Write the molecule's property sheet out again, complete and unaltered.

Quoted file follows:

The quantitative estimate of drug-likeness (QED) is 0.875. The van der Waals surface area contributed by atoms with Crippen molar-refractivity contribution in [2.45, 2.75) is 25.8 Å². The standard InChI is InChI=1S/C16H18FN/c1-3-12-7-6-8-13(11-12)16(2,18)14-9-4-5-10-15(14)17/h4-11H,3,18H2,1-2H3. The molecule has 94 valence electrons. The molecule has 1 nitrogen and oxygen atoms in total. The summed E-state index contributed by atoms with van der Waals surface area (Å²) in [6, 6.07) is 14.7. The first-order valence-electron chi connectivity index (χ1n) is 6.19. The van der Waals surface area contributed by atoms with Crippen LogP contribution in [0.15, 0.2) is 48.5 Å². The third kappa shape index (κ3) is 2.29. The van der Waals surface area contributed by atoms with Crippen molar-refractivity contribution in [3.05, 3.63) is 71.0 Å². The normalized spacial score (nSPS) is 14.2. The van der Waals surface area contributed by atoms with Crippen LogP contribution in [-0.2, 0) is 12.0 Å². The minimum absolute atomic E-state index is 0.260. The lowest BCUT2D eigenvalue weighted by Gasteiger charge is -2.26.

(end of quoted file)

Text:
The quantitative estimate of drug-likeness (QED) is 0.875. The van der Waals surface area contributed by atoms with Crippen molar-refractivity contribution in [2.45, 2.75) is 25.8 Å². The standard InChI is InChI=1S/C16H18FN/c1-3-12-7-6-8-13(11-12)16(2,18)14-9-4-5-10-15(14)17/h4-11H,3,18H2,1-2H3. The molecule has 94 valence electrons. The molecule has 1 nitrogen and oxygen atoms in total. The summed E-state index contributed by atoms with van der Waals surface area (Å²) in [6, 6.07) is 14.7. The first-order valence-electron chi connectivity index (χ1n) is 6.19. The van der Waals surface area contributed by atoms with Crippen LogP contribution in [0.15, 0.2) is 48.5 Å². The third kappa shape index (κ3) is 2.29. The van der Waals surface area contributed by atoms with Crippen molar-refractivity contribution in [3.05, 3.63) is 71.0 Å². The normalized spacial score (nSPS) is 14.2. The van der Waals surface area contributed by atoms with Crippen LogP contribution in [-0.2, 0) is 12.0 Å². The minimum absolute atomic E-state index is 0.260. The lowest BCUT2D eigenvalue weighted by Gasteiger charge is -2.26.